V. Praise and Thanksgiving. What a beautiful pattern this is. "Now to the immortal and invisible King of all the ages, who alone is God, be honor and glory to the ages of the ages. Amen" (v. 17). Often the language of mortals cannot express the deep things the heart may feel; but God judges the heart, and takes account of every thankful recognition of His mercies. Praise and thanksgiving, adoration and worship, are most fitting when the Majesty of God's goodness becomes overwhelming. "Oh that men would praise the Lord for His goodness" (Psalm 107:15). In counting your many blessings, do not fail to add your blessing.



In Isaiah 59:16 we read that the Lord "wondered that there was no intercessor." He wondered at the folly and unbelief of His people, in neglecting this most effective means of blessing. This is a privilege within the reach of every child of God, a sphere of service open to every believer to make intercession.

I. Its Importance. "I exhort, therefore, that first of all supplications, prayers, intercessions be made" (v. 1). Here this holy exercise gets the first place in his exhortations. It is possible that an intercessor's reward may be greater than a preacher's. Samuel knew how this honored the Lord when he declared: "As for me, God forbid that I should sin against Jehovah by ceasing to pray for you" (1 Samuel 12:23). Prayerlessness is not only a sin against our own souls, but our fellow men, and against God.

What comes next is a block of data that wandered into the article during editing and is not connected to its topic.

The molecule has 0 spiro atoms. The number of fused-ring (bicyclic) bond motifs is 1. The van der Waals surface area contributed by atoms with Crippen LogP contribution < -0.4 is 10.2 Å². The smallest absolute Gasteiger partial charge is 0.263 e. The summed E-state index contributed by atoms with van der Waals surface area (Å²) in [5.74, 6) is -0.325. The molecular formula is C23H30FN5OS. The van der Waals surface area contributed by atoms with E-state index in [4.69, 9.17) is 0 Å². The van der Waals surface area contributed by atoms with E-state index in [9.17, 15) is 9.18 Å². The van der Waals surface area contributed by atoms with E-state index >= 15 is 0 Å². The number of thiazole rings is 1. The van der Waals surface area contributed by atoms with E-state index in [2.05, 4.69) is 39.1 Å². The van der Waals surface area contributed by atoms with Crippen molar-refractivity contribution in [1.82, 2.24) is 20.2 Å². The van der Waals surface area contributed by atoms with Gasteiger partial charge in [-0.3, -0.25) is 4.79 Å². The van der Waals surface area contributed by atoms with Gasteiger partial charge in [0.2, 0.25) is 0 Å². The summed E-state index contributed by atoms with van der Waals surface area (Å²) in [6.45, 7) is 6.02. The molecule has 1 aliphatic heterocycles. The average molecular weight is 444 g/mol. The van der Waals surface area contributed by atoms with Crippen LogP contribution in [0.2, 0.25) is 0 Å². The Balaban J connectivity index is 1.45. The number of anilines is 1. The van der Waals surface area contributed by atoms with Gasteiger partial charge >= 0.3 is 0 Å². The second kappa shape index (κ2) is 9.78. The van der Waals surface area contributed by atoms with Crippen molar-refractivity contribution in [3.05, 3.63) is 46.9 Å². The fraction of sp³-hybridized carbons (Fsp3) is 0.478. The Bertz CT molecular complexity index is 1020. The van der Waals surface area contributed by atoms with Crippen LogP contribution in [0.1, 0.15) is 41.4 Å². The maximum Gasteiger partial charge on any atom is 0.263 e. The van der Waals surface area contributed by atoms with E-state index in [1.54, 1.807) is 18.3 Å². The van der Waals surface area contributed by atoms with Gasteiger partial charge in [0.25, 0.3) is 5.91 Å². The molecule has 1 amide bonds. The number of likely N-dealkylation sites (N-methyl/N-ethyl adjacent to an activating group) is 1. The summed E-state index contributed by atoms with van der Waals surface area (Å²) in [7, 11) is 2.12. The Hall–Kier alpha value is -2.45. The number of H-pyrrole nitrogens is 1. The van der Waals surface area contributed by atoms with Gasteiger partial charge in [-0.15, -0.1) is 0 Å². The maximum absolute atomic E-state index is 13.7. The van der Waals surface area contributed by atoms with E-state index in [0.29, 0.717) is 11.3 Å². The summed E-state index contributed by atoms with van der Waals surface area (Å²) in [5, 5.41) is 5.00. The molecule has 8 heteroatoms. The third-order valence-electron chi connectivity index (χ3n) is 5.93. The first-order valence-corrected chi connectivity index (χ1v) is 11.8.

II. Its Scope. "For all men and for all in authority" (vv. 1, 2). If you know not what to pray for as you ought, here at least is a wide field for its operation. Those of the Captivity were exhorted to "seek the peace of the city wherever they were, and to pray unto the Lord for it" (Jeremiah 29:7). Our modern cities are in desperate need of intercessors, and perhaps our modern Churches not less. In praying for "all men," don't forget the all in your own home, all in your fellowship, city, and nation. Remember the great all for whom Christ died.

III. Its Incentives. As an encouragement for intercession, think of—

1. The Will of God. "Who will have all men to be saved, and to come unto the knowledge of the truth" (v. 4). By His own power God could save all men whether they will or not. But in grace He is willing to save all that come unto the knowledge of the truth. In praying for "all men" we are in line with the Divine will, and helping the fulfillment of His purpose.

2. The Ransom Price. "Christ gave Himself a ransom for all" (v. 6). There is ample provision in the death of Christ, and in the will of the Father for the salvation of all men. "Behold the Lamb of God which takes away the sin of the world" (John 1:29).

3. The Mediator. "There is one Mediator between God and men, the Man Christ Jesus" (v. 5). What an incentive to prayer this is, when we realize that the Eternal Son of God in the likeness of men is our Mediator before the throne, and He ever lives to make intercession. Ponder also-

IV. The Examples set before us. Abraham interceded for the doomed city of Sodom (Genesis 18:24), Moses on the hill top with uplifted hands silently pleading for victory (Exod. 17), Elijah praying for a Divine manifestation that the nation might be rescued from idolatry (1 Kings 18:37), Job in midst of his sorrow and sufferings making intercession for his mistaken friends (Job 42:10). Think also of "the Man of Sorrows," who was wounded and bruised for our iniquities, yet He made intercession for the transgressors (Isaiah 53:12), and His last prayer on earth was for His murderers. "Father, forgive them." Well may we pray. "Lord, teach us to pray." The need for intercessors is a great and growing need, for the harvest is plenteous, but the divinely equipped laborers are few. Pray you therefore (Matthew 9:37, 38).